Great photo, by the way!

The verification word: berstax. The berstax are out in droves now that spring is (almost) here!

Frances said...

I agree with Marnie. Mrs. O is a very busy lady with a schedule that would give most people nightmares. The fact that she cares enough about the food we eat to have this garden speaks volumes. I sure don't expect her to do the dirty work, that's what paid staffs are for. She can select what is grown and eaten though, and probably will. That poor woman using the ladies room, maybe she was in too much of a hurry to lock the door. Always knock first is a good rule. The bug talk sounds delightful if that photo is any indicator!
Frances

Fern @ Life on the Balcony said...

Regarding HR 875, while I agree with Terri that half of the legislation passed these days seems to only get a once over after it has been passed, a lot of what is being said about HR 875 is a bit on the alarmist side. I've read some blogs that are convinced that it spells the end of organic produce and farmer's markets. Come on folks! Even if it is passed, why shouldn't farmers be subjected to the same food inspection rigamaroll that restaurants go through? If hole in the wall restaurants can do it, so can small farmers. If they are already following good safety practices, it shouldn't be that much of a burden on them. And some sort of oversight on food labeling has been needed for a loooong time. Yes, it is more work for food producers, which in turn causes food prices to go up. But consumers need a reliable way to know what it is they are eating. And quite frankly, if food suppliers had done a better job of policing themselves, no one would be putting forth a law like HR 875.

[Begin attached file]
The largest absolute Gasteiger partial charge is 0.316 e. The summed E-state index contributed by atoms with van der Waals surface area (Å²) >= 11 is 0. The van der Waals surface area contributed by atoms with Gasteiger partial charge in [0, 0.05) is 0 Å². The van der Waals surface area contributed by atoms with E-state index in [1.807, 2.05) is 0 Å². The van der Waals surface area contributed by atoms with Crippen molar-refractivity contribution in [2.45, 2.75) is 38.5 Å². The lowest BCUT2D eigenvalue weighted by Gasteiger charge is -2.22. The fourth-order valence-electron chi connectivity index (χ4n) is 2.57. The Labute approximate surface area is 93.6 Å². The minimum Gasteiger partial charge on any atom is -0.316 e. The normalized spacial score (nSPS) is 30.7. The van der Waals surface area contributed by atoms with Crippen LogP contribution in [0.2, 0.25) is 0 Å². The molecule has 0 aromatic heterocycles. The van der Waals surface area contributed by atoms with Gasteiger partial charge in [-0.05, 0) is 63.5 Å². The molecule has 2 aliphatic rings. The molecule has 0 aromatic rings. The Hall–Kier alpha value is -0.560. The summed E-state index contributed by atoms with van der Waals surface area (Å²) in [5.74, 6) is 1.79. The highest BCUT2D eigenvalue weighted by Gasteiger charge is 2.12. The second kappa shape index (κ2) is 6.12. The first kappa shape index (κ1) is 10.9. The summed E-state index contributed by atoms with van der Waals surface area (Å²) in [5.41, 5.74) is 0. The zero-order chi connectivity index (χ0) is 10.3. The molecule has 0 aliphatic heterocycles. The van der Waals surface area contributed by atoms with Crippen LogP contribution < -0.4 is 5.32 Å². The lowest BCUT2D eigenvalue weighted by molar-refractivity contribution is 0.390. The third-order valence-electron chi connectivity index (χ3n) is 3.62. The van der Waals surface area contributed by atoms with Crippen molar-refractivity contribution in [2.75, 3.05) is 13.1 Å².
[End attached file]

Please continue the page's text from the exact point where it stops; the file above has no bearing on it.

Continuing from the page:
Susie said...

Boy did I enjoy this post! The bathroom story was pretty hysterical! Nuff said about that!

That picture of the Clint Eastwood bug will definitely get those ladies attention.

Okay, I'm still laughing at the bathroom story.

Greg said...

HR 875 is the brain child of Monsanto, ADM and other mega factory farm companies. Control the food, control the people.